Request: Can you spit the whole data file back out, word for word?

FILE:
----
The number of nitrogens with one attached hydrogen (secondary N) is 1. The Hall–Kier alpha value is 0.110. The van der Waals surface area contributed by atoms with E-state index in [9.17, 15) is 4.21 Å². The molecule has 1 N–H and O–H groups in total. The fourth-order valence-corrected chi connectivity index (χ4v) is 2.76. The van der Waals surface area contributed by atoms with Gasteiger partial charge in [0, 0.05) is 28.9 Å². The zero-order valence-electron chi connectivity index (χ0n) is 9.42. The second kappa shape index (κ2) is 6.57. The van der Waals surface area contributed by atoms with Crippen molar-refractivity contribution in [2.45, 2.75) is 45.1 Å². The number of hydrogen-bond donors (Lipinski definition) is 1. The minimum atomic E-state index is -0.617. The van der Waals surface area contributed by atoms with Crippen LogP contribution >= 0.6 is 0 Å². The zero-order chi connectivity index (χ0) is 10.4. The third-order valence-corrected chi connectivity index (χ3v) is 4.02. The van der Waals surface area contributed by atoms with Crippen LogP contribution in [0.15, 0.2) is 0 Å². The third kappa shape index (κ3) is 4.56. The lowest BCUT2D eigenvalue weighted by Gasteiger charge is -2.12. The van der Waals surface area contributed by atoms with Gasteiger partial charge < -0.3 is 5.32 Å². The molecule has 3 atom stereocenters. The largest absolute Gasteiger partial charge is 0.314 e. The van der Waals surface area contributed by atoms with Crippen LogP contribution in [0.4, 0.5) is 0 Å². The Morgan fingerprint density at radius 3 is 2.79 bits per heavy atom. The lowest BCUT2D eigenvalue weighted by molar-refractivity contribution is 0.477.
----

The number of nitrogens with one attached hydrogen (secondary N) is 1. The Hall–Kier alpha value is 0.110. The van der Waals surface area contributed by atoms with E-state index in [9.17, 15) is 4.21 Å². The molecule has 1 N–H and O–H groups in total. The fourth-order valence-corrected chi connectivity index (χ4v) is 2.76. The van der Waals surface area contributed by atoms with Gasteiger partial charge in [0, 0.05) is 28.9 Å². The zero-order valence-electron chi connectivity index (χ0n) is 9.42. The second kappa shape index (κ2) is 6.57. The van der Waals surface area contributed by atoms with Crippen molar-refractivity contribution in [2.45, 2.75) is 45.1 Å². The number of hydrogen-bond donors (Lipinski definition) is 1. The minimum atomic E-state index is -0.617. The van der Waals surface area contributed by atoms with Crippen LogP contribution >= 0.6 is 0 Å². The zero-order chi connectivity index (χ0) is 10.4. The third-order valence-corrected chi connectivity index (χ3v) is 4.02. The van der Waals surface area contributed by atoms with Crippen LogP contribution in [0.15, 0.2) is 0 Å². The third kappa shape index (κ3) is 4.56. The lowest BCUT2D eigenvalue weighted by Gasteiger charge is -2.12. The van der Waals surface area contributed by atoms with Gasteiger partial charge < -0.3 is 5.32 Å². The molecule has 3 atom stereocenters. The largest absolute Gasteiger partial charge is 0.314 e. The van der Waals surface area contributed by atoms with Crippen LogP contribution in [0.4, 0.5) is 0 Å². The Morgan fingerprint density at radius 3 is 2.79 bits per heavy atom. The lowest BCUT2D eigenvalue weighted by molar-refractivity contribution is 0.477.